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HoneyPot Analysis: Studying The Malicious Behavior of Threat Actors In The Wild

What is a HoneyPot? It’s a sacrificial computer system that’s intended to attract threat actors… like a decoy! It mimics a target for cyber attacks, uses intrusion attempts to gain information about cybercriminals and the way they operate, and distracts hackers away from legitimate targets.


I set up a HoneyPot for the purpose of identifying and analyzing the malicious techniques that hackers use to compromise a system. I configured an Amazon Web Services EC2 Instance within the US East(Ohio) Region using a Debian 11 OS to host my HoneyPot server. I then deployed the open-sourced “T-Pot” platform, developed by T-Mobile, onto my instance. “T-Pot” is a HoneyPot system that consists of some of the best HoneyPot technologies available today for open source intelligence (OSINT) gathering. For this project I used Cowrie within “T-Pot”. Cowrie is an interactive honeypot designed to log SSH/Telnet brute force attacks. Following is a look at 8 hours of traffic to the Cowrie HoneyPot.



A total of 5,761 attacks occurred from 46 unique IP addresses within my 8 hour overnight/early morning monitoring period. There was a high concentration of attacks coming from Japan (24% of all attacks), Singapore (22%), the United States (11%), and China (9%). Attacks coming from Japan peaked at 4:00am EST (5:00pm JST). Attacks originating in Singapore peaked between 5:30–6:00am EST (5:30–6:00pm SGT). Around 7:30am EST (6:30am CDT)the attacks arriving from Central Kansas, United States peaked. Attacks coming from China reached their peak at 6:30am EST and again at 8:30am EST (6:30pm CST and 8:30pm CST). I found it curious that the attacks arriving from Japan, Singapore, and China all peaked just after typical workday hours (considering the local times of each country). The attacks arriving from inside the US spiked just before work day hours.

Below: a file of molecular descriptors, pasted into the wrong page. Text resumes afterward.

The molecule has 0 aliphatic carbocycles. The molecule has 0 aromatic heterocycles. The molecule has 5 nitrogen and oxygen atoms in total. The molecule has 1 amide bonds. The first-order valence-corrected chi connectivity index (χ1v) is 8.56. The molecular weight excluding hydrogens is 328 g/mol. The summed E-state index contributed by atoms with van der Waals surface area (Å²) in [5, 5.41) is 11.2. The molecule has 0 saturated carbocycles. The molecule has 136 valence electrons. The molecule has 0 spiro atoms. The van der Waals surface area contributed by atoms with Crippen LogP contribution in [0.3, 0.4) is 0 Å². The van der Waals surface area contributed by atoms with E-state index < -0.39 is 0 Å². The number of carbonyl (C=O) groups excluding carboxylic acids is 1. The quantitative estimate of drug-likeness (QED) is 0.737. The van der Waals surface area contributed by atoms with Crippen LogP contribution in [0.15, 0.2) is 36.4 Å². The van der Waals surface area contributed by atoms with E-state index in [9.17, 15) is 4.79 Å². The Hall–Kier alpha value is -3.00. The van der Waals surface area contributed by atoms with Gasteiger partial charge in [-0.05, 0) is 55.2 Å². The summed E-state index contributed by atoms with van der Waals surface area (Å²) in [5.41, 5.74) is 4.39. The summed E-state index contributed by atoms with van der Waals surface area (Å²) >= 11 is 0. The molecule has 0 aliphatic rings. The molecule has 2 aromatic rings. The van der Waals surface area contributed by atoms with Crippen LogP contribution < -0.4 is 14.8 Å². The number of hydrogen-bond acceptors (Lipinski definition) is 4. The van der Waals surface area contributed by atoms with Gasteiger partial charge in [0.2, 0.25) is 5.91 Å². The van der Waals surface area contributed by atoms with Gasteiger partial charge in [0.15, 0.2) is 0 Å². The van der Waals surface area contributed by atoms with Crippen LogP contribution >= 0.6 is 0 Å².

A whopping 99% of all attacks occurred utilizing SSH protocol! Secure Shell (SSH), is an encrypted method of connecting remotely to other computers. Upon connection the user has the power to issue commands and/or transfer files, by way of a command line interface, from a remote machine. SSH is vital to Network Administrators who need to perform server maintenance. Unfortunately, SSH can be exploited by hackers to grab data or upload malware to a machine.

Telnet functions similarly to SSH. While SSH uses digital keys to encrypt transmitted data, making it unreadable to outsiders, Telnet does not. Telnet transmits data in plain text; making it susceptible to eavesdropping. This is why hackers and non-hackers alike prefer using SSH over Telnet, and why 99% of the Honeypot attacks were attempts at using SSH protocol.



The below chart lists the top attacking IP addresses.

Let’s see what a few of them were up to. . .


Source IP, located in Hong Kong, has been reported for acting maliciously, according to Cowrie recorded this IP executing a brute force attack on the system.

What is a Brute Force Attack? It’s a hacking method that uses trial and error to crack passwords, login credentials, and encryption keys! It’s a minimalistic and reliable tactic for gaining unauthorized access to individual accounts and organizations’ systems/networks. The hacker attempts multiple usernames and passwords, often using automation, to test an expansive range of combinations until they locate the correct login information.

Below is a collection of the commands run by source IP


A second Source IP trying to dip into the HoneyPot was from Singapore. This IP has been reported extensively for malicious behavior. Also a brute force attacker, it attempted many of the same commands as the previous attacker examined.